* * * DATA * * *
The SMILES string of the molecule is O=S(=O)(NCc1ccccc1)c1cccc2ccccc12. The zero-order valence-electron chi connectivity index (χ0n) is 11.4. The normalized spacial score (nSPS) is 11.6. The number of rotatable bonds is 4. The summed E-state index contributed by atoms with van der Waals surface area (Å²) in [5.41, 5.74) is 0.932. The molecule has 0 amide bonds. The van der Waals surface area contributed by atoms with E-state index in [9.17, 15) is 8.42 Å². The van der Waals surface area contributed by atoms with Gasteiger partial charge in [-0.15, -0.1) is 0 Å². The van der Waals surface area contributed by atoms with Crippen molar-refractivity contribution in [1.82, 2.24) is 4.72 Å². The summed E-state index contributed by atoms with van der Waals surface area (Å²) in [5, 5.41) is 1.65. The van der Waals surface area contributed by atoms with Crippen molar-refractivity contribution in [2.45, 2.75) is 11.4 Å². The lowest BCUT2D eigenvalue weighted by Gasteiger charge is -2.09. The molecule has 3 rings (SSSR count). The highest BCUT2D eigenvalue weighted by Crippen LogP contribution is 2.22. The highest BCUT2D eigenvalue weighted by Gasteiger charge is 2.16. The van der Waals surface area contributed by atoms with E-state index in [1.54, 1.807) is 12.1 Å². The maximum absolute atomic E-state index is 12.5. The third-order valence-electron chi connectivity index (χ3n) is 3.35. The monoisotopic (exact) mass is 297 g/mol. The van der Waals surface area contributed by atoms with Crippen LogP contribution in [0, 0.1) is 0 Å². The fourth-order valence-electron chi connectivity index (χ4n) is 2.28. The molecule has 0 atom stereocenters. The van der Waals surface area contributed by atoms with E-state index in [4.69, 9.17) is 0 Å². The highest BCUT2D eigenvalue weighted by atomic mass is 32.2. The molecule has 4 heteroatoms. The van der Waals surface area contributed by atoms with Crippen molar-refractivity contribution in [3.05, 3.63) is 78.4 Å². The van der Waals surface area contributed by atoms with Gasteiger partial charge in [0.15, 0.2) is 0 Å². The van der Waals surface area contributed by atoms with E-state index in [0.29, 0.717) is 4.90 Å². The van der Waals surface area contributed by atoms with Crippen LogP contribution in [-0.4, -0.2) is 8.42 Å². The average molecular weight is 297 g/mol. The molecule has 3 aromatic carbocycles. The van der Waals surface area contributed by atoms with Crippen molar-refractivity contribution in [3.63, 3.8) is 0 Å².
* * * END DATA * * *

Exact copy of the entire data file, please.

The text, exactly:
The SMILES string of the molecule is O=S(=O)(NCc1ccccc1)c1cccc2ccccc12. The zero-order valence-electron chi connectivity index (χ0n) is 11.4. The normalized spacial score (nSPS) is 11.6. The number of rotatable bonds is 4. The summed E-state index contributed by atoms with van der Waals surface area (Å²) in [5.41, 5.74) is 0.932. The molecule has 0 amide bonds. The van der Waals surface area contributed by atoms with E-state index in [9.17, 15) is 8.42 Å². The van der Waals surface area contributed by atoms with Gasteiger partial charge in [-0.15, -0.1) is 0 Å². The van der Waals surface area contributed by atoms with Crippen molar-refractivity contribution in [1.82, 2.24) is 4.72 Å². The summed E-state index contributed by atoms with van der Waals surface area (Å²) in [5, 5.41) is 1.65. The van der Waals surface area contributed by atoms with Crippen molar-refractivity contribution in [2.45, 2.75) is 11.4 Å². The lowest BCUT2D eigenvalue weighted by Gasteiger charge is -2.09. The molecule has 3 rings (SSSR count). The highest BCUT2D eigenvalue weighted by Crippen LogP contribution is 2.22. The highest BCUT2D eigenvalue weighted by Gasteiger charge is 2.16. The van der Waals surface area contributed by atoms with E-state index in [1.54, 1.807) is 12.1 Å². The maximum absolute atomic E-state index is 12.5. The third-order valence-electron chi connectivity index (χ3n) is 3.35. The monoisotopic (exact) mass is 297 g/mol. The van der Waals surface area contributed by atoms with Crippen LogP contribution in [0, 0.1) is 0 Å². The fourth-order valence-electron chi connectivity index (χ4n) is 2.28. The molecule has 0 atom stereocenters. The van der Waals surface area contributed by atoms with E-state index in [4.69, 9.17) is 0 Å². The highest BCUT2D eigenvalue weighted by atomic mass is 32.2. The molecule has 4 heteroatoms. The van der Waals surface area contributed by atoms with Crippen molar-refractivity contribution in [3.05, 3.63) is 78.4 Å². The van der Waals surface area contributed by atoms with Gasteiger partial charge in [0.15, 0.2) is 0 Å². The van der Waals surface area contributed by atoms with E-state index in [0.29, 0.717) is 4.90 Å². The van der Waals surface area contributed by atoms with Crippen LogP contribution in [-0.4, -0.2) is 8.42 Å². The average molecular weight is 297 g/mol. The molecule has 3 aromatic carbocycles. The van der Waals surface area contributed by atoms with Crippen molar-refractivity contribution in [3.63, 3.8) is 0 Å².